The number of crypto jacking incidents rose by an astronomical 8,500 per cent in the final quarter of 2017, Symantec has revealed.
Hacking computers to surreptitiously siphon off processing power to mine for cryptocurrencies is on the rise according to Symantec.
Symantec’s security response team said:
“The barrier to entry for coin mining is pretty low – potentially only requiring a couple of lines of code to operate – and coin mining can allow criminals to fly under the radar in a way that is not possible with other types of cybercrime.
“Victims may not even realilse a coin miner is slurping their computer’s power as the only impact may be a slowdown of their device that they could easily attribute to something else.”
Out of all the hack attacks the company blocked last December alone, 24% were aimed at hijacking CPU power to mine the digital currencies such as Bitcoin and Monero.
Yaroslava Ryabova from Kaspersky Lab reports that cybercriminals have already raked in an amount higher than $7 million through coin mining script injections in just the last six months.
And as if that’s not enough, Ellon Musk’s Tesla company was also forced to address the issue as their Amazon cloud account was used by hackers for crypto mining.
How to Prevent Cryptojacking
Here are some actionable items to help you and your organization avoid Cryptojacking attacks:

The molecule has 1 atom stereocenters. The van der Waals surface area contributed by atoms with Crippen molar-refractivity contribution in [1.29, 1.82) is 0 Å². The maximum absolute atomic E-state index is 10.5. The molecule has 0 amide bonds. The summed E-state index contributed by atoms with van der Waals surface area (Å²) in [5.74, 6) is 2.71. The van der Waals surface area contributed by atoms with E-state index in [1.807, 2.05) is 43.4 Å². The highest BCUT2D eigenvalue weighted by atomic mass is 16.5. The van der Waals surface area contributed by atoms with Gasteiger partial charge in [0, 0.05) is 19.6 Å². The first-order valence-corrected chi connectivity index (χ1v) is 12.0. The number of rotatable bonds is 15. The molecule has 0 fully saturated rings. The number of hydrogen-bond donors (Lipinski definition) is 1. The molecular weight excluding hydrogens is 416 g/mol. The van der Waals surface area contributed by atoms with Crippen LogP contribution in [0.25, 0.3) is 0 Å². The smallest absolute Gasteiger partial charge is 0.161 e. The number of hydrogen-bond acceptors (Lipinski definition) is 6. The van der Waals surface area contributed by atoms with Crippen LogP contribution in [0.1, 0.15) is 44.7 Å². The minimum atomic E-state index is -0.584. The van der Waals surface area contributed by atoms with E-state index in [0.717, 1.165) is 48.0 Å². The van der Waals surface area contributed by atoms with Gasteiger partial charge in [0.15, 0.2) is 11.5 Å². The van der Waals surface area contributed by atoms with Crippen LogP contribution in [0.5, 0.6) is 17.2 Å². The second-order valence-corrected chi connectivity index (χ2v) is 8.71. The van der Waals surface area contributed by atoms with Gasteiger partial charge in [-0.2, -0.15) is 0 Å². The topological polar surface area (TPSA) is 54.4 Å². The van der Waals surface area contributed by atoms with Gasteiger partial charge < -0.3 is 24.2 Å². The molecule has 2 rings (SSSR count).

- The most straightforward method to prevent coin mining is through installing browser extensions that block cryptojacking, such as No Coin.
- Don’t fall for phishing – While this won’t prevent the script-injection attacks that oftentimes infect computers and mobile devices with cryptomining scripts, it will help to prevent attacks that leave code on your system via social engineering.
- Keep web filtering tools updated – Make sure to maintain the most up-to-date versions of your web filtering tool possible. If you do happen to run across a page that is injecting cryptomining scripts, make sure that you report it immediately, and if you’re at a company or organization, make sure your co-workers are blocked from accessing it, too.
- Maintain your browser extensions – Sometimes attackers are able to use malicious browser extensions, or else they poison legitimate ones, in order to infect you. Stay on top of your extensions, look for any that seem to appear from out of nowhere and always check for updates.
What to do if you’ve been cryptojacked
Fortunately, fixing your cryptojacked machine is straightforward. For in-browser cryptomining scripts it’s as easy as closing the tab the script is running in. You may also want to block the malicious or compromised site that launched the script in the first place.
Additionally, you will probably want to purge your browser extensions and then re-install the latest versions of the ones you want to keep.